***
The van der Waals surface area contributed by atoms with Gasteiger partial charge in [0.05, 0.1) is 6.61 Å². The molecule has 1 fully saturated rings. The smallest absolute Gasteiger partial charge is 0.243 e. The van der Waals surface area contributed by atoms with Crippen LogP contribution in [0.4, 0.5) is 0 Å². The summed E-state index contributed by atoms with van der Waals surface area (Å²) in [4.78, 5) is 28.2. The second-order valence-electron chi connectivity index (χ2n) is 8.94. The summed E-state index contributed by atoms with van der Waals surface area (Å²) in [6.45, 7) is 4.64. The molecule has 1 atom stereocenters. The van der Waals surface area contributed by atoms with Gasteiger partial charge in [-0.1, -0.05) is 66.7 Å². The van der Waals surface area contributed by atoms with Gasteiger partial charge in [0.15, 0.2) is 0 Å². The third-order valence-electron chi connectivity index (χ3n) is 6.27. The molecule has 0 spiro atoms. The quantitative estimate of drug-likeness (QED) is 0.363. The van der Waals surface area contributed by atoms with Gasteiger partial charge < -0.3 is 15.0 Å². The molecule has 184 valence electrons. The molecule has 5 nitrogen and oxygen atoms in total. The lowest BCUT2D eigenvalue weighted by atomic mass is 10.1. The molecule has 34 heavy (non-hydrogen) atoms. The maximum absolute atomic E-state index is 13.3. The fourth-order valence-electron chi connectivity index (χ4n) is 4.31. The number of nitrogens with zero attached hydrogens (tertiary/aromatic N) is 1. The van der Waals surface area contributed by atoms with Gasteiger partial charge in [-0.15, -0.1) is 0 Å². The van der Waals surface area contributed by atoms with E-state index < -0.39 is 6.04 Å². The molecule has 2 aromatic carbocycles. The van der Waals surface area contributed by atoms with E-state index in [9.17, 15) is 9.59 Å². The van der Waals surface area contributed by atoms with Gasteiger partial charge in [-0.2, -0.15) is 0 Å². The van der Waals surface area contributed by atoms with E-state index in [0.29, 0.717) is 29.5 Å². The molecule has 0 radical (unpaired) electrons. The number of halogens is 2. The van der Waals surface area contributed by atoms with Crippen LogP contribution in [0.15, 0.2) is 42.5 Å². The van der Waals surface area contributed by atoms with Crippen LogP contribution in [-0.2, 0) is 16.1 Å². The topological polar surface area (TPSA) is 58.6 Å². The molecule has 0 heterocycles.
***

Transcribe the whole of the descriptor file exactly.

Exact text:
The van der Waals surface area contributed by atoms with Gasteiger partial charge in [0.05, 0.1) is 6.61 Å². The molecule has 1 fully saturated rings. The smallest absolute Gasteiger partial charge is 0.243 e. The van der Waals surface area contributed by atoms with Crippen LogP contribution in [0.4, 0.5) is 0 Å². The summed E-state index contributed by atoms with van der Waals surface area (Å²) in [4.78, 5) is 28.2. The second-order valence-electron chi connectivity index (χ2n) is 8.94. The summed E-state index contributed by atoms with van der Waals surface area (Å²) in [6.45, 7) is 4.64. The molecule has 1 atom stereocenters. The van der Waals surface area contributed by atoms with Gasteiger partial charge in [-0.1, -0.05) is 66.7 Å². The van der Waals surface area contributed by atoms with Gasteiger partial charge in [0.15, 0.2) is 0 Å². The third-order valence-electron chi connectivity index (χ3n) is 6.27. The molecule has 0 spiro atoms. The quantitative estimate of drug-likeness (QED) is 0.363. The van der Waals surface area contributed by atoms with Gasteiger partial charge < -0.3 is 15.0 Å². The molecule has 184 valence electrons. The molecule has 5 nitrogen and oxygen atoms in total. The lowest BCUT2D eigenvalue weighted by atomic mass is 10.1. The molecule has 34 heavy (non-hydrogen) atoms. The maximum absolute atomic E-state index is 13.3. The fourth-order valence-electron chi connectivity index (χ4n) is 4.31. The number of nitrogens with zero attached hydrogens (tertiary/aromatic N) is 1. The van der Waals surface area contributed by atoms with Gasteiger partial charge in [-0.15, -0.1) is 0 Å². The van der Waals surface area contributed by atoms with E-state index < -0.39 is 6.04 Å². The molecule has 2 aromatic carbocycles. The van der Waals surface area contributed by atoms with E-state index in [9.17, 15) is 9.59 Å². The van der Waals surface area contributed by atoms with Gasteiger partial charge in [-0.2, -0.15) is 0 Å². The van der Waals surface area contributed by atoms with E-state index in [0.29, 0.717) is 29.5 Å². The molecule has 0 radical (unpaired) electrons. The number of halogens is 2. The van der Waals surface area contributed by atoms with Crippen LogP contribution in [0.15, 0.2) is 42.5 Å². The van der Waals surface area contributed by atoms with Crippen LogP contribution in [-0.2, 0) is 16.1 Å². The topological polar surface area (TPSA) is 58.6 Å². The molecule has 0 heterocycles.